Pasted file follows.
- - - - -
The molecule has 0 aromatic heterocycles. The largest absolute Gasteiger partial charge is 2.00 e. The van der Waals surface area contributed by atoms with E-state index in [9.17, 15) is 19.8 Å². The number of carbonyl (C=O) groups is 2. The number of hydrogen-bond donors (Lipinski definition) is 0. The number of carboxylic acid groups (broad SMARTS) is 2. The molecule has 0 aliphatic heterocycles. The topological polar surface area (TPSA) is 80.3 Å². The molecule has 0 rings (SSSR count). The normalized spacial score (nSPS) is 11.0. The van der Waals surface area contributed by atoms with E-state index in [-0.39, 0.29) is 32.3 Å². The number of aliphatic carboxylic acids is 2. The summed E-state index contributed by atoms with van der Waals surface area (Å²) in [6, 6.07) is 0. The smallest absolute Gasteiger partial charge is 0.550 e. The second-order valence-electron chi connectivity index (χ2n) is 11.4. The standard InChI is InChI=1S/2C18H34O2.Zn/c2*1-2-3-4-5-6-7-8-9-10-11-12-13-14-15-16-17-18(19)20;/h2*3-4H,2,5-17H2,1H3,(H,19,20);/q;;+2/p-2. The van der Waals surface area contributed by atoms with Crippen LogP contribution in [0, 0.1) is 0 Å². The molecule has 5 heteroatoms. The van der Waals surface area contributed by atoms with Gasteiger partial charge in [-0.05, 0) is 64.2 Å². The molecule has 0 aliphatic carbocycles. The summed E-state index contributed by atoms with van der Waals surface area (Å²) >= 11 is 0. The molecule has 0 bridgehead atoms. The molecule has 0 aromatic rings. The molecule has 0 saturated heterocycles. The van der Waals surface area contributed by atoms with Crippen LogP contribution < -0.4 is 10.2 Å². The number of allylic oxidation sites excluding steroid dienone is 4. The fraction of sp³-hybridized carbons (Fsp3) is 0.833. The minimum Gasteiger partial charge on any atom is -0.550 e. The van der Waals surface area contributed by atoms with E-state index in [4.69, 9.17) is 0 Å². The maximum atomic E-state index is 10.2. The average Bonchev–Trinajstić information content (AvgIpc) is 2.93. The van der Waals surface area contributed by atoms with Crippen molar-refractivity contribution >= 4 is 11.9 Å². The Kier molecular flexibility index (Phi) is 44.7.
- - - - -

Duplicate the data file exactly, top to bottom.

The molecule has 0 aromatic heterocycles. The largest absolute Gasteiger partial charge is 2.00 e. The van der Waals surface area contributed by atoms with E-state index in [9.17, 15) is 19.8 Å². The number of carbonyl (C=O) groups is 2. The number of hydrogen-bond donors (Lipinski definition) is 0. The number of carboxylic acid groups (broad SMARTS) is 2. The molecule has 0 aliphatic heterocycles. The topological polar surface area (TPSA) is 80.3 Å². The molecule has 0 rings (SSSR count). The normalized spacial score (nSPS) is 11.0. The van der Waals surface area contributed by atoms with E-state index in [-0.39, 0.29) is 32.3 Å². The number of aliphatic carboxylic acids is 2. The summed E-state index contributed by atoms with van der Waals surface area (Å²) in [6, 6.07) is 0. The smallest absolute Gasteiger partial charge is 0.550 e. The second-order valence-electron chi connectivity index (χ2n) is 11.4. The standard InChI is InChI=1S/2C18H34O2.Zn/c2*1-2-3-4-5-6-7-8-9-10-11-12-13-14-15-16-17-18(19)20;/h2*3-4H,2,5-17H2,1H3,(H,19,20);/q;;+2/p-2. The van der Waals surface area contributed by atoms with Crippen LogP contribution in [0, 0.1) is 0 Å². The molecule has 5 heteroatoms. The van der Waals surface area contributed by atoms with Gasteiger partial charge in [-0.05, 0) is 64.2 Å². The molecule has 0 aliphatic carbocycles. The summed E-state index contributed by atoms with van der Waals surface area (Å²) >= 11 is 0. The molecule has 0 bridgehead atoms. The molecule has 0 aromatic rings. The molecule has 0 saturated heterocycles. The van der Waals surface area contributed by atoms with Crippen LogP contribution < -0.4 is 10.2 Å². The number of allylic oxidation sites excluding steroid dienone is 4. The fraction of sp³-hybridized carbons (Fsp3) is 0.833. The minimum Gasteiger partial charge on any atom is -0.550 e. The van der Waals surface area contributed by atoms with E-state index in [4.69, 9.17) is 0 Å². The maximum atomic E-state index is 10.2. The average Bonchev–Trinajstić information content (AvgIpc) is 2.93. The van der Waals surface area contributed by atoms with Crippen molar-refractivity contribution >= 4 is 11.9 Å². The Kier molecular flexibility index (Phi) is 44.7.